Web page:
Google+ is experiencing fantastic growth, with over 4 million users climbing aboard in its first few weeks. And that's as a private, beta-testing experiment. But the attention it's getting is drawing in scads of fake "celebrities" staking out famous names before Google lowers the authenticity boom.
Over the weekend, a minor flap occurred when it was revealed that Facebook founder Mark Zuckerberg was an early subscriber. Then the rumor started floating around that the account was a fake.
On Monday, it was confirmed via SMS conversation that the profile is indeed his. If nothing else, that shows that this bite by Google at the social networking apple is having a much greater effect than previous attempts. Remember Google Buzz?
But, already there are pages purporting to be the real profiles of such SN superstars as Lady GaGa, Kim Kardashian and even Nancy Pelosi. Twitter in particular is scrupulous in authenticating celebrity accounts with a verified badge next to the real celeb's name. In fact, Twitter has even taken down fake celeb accounts and awarded them to the real article.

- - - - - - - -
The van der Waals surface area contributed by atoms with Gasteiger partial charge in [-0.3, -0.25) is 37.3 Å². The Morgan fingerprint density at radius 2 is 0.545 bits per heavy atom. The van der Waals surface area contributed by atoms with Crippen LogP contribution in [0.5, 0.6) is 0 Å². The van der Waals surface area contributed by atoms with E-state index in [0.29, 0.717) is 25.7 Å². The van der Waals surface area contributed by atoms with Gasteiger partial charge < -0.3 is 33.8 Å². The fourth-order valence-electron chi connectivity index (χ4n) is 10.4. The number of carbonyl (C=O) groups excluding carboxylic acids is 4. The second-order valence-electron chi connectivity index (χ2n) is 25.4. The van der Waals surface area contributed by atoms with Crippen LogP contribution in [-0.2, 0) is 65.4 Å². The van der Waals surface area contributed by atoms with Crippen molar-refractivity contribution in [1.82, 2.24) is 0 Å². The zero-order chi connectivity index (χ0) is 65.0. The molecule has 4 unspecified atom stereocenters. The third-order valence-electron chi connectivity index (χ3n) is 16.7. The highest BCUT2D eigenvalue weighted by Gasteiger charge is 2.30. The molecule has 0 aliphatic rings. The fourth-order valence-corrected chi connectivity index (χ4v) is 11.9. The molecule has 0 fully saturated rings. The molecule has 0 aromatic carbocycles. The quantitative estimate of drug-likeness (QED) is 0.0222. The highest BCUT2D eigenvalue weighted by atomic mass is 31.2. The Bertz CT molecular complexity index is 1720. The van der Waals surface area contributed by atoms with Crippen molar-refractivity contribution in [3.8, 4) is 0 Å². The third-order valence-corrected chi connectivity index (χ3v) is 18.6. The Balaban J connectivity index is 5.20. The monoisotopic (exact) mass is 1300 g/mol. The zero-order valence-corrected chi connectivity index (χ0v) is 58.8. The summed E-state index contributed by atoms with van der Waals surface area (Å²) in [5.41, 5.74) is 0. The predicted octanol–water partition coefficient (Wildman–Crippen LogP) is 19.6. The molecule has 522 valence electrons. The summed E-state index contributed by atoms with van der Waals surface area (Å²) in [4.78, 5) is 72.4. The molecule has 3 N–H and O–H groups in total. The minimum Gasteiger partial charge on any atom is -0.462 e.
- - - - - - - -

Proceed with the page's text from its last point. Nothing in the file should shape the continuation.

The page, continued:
How will Google+ handle this problem? One way is a mandate for users to agree to privacy rules that will prevent fake celeb accounts. That's supposed to happen on July 31, for all users. Another is for the celebrity to contact Google directly to prove their identity, much as Facebook has done.
If Google+ grows as expected (one estimate says the potential is for 100 million users!) authentication will be even harder to manage.
But it looks like this is one fight worth undertaking.
What do you think? Are you on Google+ yet? Will you join when the service goes public?
Please leave a comment below.
Image courtesy of Wikipedia